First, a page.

Capitalism could not survive in a culture dominated by mysticism and altruism, by the soul-body dichotomy and the tribal premise. No social system (and no human institution or activity of any kind) can survive without a moral base. On the basis of the altruist morality, capitalism had to be — and was — damned from the start. 5 For a discussion of the philosophers’ default in regard to capitalism, see the title essay in my book For the New Intellectual.

For those who do not fully understand the role of philosophy in politico-economic issues, I offer — as the clearest example of today’s intellectual state — some further quotations from the Encyclopaedia Britannica’s article on capitalism.

Few observers are inclined to find fault with capitalism as an engine of production. Criticism usually proceeds either from moral or cultural disapproval of certain features of the capitalist system, or from the short-run vicissitudes (crises and depressions) with which long-run improvement is interspersed. [Italics mine.]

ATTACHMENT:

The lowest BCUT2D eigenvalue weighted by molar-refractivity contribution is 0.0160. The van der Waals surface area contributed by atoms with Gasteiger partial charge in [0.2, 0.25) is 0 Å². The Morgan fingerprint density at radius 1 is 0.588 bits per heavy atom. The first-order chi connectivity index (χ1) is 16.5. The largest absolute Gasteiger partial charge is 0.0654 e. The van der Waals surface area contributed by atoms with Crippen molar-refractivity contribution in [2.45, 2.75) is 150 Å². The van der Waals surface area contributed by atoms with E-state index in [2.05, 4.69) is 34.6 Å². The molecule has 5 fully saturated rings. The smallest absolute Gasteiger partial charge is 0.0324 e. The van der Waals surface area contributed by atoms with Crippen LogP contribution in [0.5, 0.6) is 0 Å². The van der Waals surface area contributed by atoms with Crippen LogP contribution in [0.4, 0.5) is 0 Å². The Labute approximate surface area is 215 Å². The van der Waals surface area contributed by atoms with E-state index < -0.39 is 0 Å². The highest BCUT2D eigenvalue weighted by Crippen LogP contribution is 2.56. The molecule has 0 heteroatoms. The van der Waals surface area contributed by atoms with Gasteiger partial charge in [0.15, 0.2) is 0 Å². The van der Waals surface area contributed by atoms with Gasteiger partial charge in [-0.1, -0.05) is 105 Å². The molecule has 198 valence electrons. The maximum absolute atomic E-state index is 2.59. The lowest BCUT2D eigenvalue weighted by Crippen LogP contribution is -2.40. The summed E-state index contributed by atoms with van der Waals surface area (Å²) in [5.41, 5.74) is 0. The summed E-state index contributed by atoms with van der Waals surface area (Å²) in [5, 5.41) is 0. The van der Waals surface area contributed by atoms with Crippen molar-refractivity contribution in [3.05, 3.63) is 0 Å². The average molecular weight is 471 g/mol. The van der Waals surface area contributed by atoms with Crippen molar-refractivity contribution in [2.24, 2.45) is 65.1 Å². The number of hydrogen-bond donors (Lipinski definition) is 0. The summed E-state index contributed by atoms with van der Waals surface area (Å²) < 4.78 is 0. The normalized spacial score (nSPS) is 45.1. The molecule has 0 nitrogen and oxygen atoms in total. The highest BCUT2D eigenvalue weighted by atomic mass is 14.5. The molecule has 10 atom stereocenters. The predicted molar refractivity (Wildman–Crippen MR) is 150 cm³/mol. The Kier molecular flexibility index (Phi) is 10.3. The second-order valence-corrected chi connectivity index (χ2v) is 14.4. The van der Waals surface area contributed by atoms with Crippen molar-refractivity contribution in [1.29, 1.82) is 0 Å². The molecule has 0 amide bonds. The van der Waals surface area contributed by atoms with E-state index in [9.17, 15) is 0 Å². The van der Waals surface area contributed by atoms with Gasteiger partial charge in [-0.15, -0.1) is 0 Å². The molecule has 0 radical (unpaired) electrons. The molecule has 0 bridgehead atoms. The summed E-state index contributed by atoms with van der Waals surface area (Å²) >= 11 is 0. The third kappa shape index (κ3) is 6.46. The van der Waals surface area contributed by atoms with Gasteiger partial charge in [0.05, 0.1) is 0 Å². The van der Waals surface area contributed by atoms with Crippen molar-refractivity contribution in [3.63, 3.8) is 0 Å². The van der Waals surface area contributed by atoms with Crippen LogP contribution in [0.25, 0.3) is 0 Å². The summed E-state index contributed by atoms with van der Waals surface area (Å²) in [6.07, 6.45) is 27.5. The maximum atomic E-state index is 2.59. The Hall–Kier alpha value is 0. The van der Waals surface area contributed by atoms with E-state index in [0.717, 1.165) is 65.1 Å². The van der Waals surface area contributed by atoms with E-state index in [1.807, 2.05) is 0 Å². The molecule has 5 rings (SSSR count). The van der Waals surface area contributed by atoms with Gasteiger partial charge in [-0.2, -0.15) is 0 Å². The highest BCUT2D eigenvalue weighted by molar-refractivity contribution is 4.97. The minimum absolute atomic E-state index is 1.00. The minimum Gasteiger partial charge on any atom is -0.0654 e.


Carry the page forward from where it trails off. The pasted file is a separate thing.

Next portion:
The “crises and depressions” were caused by government interference, not by the capitalist system. But what was the nature of the “moral or cultural disapproval”? The article does not tell us explicitly, but gives one eloquent indication:

Such as they were, however, both tendencies and realizations [of capitalism] bear the unmistakable stamp of the businessman’s interests and still more the businessman’s type of mind. Moreover it was not only policy but the philosophy of national and individual life, the scheme of cultural values, that bore that stamp. Its materialistic utilitarianism, its naive confidence in progress of a certain type, its actual achievements in the field of pure and applied science, the temper of its artistic creations, may all be traced to the spirit of rationalism that emanates from the businessman’s office. [Italics mine.]

The author of the article, who is not “naive” enough to believe in a capitalistic (or rational) type of progress, holds, apparently, a different belief:

At the end of the middle ages western Europe stood about where many underdeveloped countries stand in the 20th century. [This means that the culture of the Renaissance was about the equivalent of today’s Congo; or else, it means that people’s intellectual development has nothing to do with economics.] In underdeveloped economies the difficult task of statesmanship is to get under way a cumulative process of economic development, for once a certain momentum is attained, further advances appear to follow more or less automatically.